Communist insurgents in the Philippines seek to utilize the Marcos legacy
Sawako Utsumi and Lee Jay Walker
Modern Tokyo Times
The communist insurgency in the Philippines – while reduced from its heyday – is receiving a boost from the leadership of President Ferdinand Marcos Jr. This concerns the legacy of his father (Ferdinand Marcos Sr.), who was an avowed anti-Communist and supported by America, Japan, and other nations.
Political activists and Communist insurgents expect increasing attacks against them – militarily, politically, and police oppression – under Marcos Jr.
Communist and Islamic insurgencies exist in parts of the Philippines. Hence, anti-government forces fuse with ethnic, regional, religious, and political forces that feel alienated by the political dynamics of Manila.
The Jamestown Foundation (Lucas Webber) reports, “The perceived historical parallels and symbolic nature of Ferdinand “Bongbong” Marcos Jr.’s coming into power has galvanized the Philippines’ communist insurgent movement. In 1972, Bongbong’s father, Ferdinand Marcos Sr., declared martial law with the stated purpose of securing the government against threats from violent actors, sparking protests across the country. Marcos Sr.’s martial law also motivated aggrieved elements of Philippine society to go underground and take up arms against the “US-Marcos dictatorship” (PRWC, September 1, 2022).”
The Communist Party of the Philippines-New People’s Army (CPP-NPA) faces an opportunity to spread propaganda and attract new members – given the tarnished and corrupt legacy of Marcos Sr.
Also, with Duterte’s daughter Sara being given a Cabinet position, then it doesn’t bode well for the Philippines concerning family connections coming to the fore. Accordingly, ample opportunities for communists and Islamists – and others – to condemn “sham democratic family wealthy elites” who are intent on dominating and preserving power.
Ang Bayan, the CPP newspaper, before Marcos Jr came to power, asserted, “Democracy – and freedom-loving people are called upon to unite and take to the streets to manifest their determination to stop the return of the Marcoses to power and prevent the extension of Duterte’s reign.”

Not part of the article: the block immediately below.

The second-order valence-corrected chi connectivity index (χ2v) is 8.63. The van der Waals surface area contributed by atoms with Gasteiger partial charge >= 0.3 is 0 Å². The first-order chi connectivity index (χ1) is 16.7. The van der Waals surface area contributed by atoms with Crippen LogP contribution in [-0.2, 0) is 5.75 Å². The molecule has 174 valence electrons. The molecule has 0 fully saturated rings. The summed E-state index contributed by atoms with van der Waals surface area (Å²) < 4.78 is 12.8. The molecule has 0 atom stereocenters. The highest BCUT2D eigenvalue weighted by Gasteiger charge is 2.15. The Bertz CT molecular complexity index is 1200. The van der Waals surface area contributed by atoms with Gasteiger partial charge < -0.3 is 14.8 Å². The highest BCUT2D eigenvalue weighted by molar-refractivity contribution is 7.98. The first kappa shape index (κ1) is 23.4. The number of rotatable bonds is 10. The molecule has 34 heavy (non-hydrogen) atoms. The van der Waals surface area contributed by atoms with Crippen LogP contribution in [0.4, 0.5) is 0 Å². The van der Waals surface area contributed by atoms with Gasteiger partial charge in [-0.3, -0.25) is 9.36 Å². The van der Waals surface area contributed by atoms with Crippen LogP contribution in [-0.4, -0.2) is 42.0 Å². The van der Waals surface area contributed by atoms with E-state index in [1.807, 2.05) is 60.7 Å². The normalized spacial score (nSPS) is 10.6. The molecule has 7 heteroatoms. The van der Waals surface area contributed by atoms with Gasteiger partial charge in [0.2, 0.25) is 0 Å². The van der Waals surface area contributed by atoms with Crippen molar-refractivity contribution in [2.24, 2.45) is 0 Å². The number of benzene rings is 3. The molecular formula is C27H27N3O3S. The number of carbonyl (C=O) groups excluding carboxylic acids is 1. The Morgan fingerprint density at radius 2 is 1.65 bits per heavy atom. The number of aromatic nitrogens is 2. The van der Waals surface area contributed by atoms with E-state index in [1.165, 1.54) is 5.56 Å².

Human Rights Watch reports, “Government and military officials accused civil society groups of being supporters of communist New People’s Army (NPA) insurgents, who have been waging a 53-year armed conflict across the Philippines. Such accusations made without evidence are part of what is commonly known in the Philippines as “red-tagging,” which put the accused at heightened risk of attack by the security forces or unidentified gunmen. The military, police, and other national security forces have actively used social media to convey “red tagging” threats, and in several cases, those red-tagged persons were subsequently killed by unknown gunmen.”
The Guardian (Nick Davies) reports (concerning the legacy of Marcos Senior), “Just as Marcos’s wealth was too great to seize, so his political influence was too big to beat. Two weeks after the revolution, a source in New York had shown the PCGG a report revealing that, even before he was deposed, his allies in US intelligence were aware that he had stolen up to $10bn. But the CIA refused to disclose what they knew. The Japanese government made it clear to Aquino that they were not going to hand over information, and aid packages could be in jeopardy if the PCGG pushed too hard. In the UK, Margaret Thatcher’s government said it was “not our business.”
Marcos (Jr.) is adamant that the Communist insurgency is coming to an end. He declared, “We have come to a point in our country’s history when a half-a-century’s fight with insurgents is coming to an end.”
He continued, “As our ground troops, you have done the difficult part of clearing our communities of internal security threats. You must now continue being the catalyst to their surrender and disarmament.”
The current leader of the Philippines might be correct.
Alternatively, his leadership might galvanize the fight against corruption, family political elites, and the intrigues of America in this part of the Asia Pacific.
Only time will tell.
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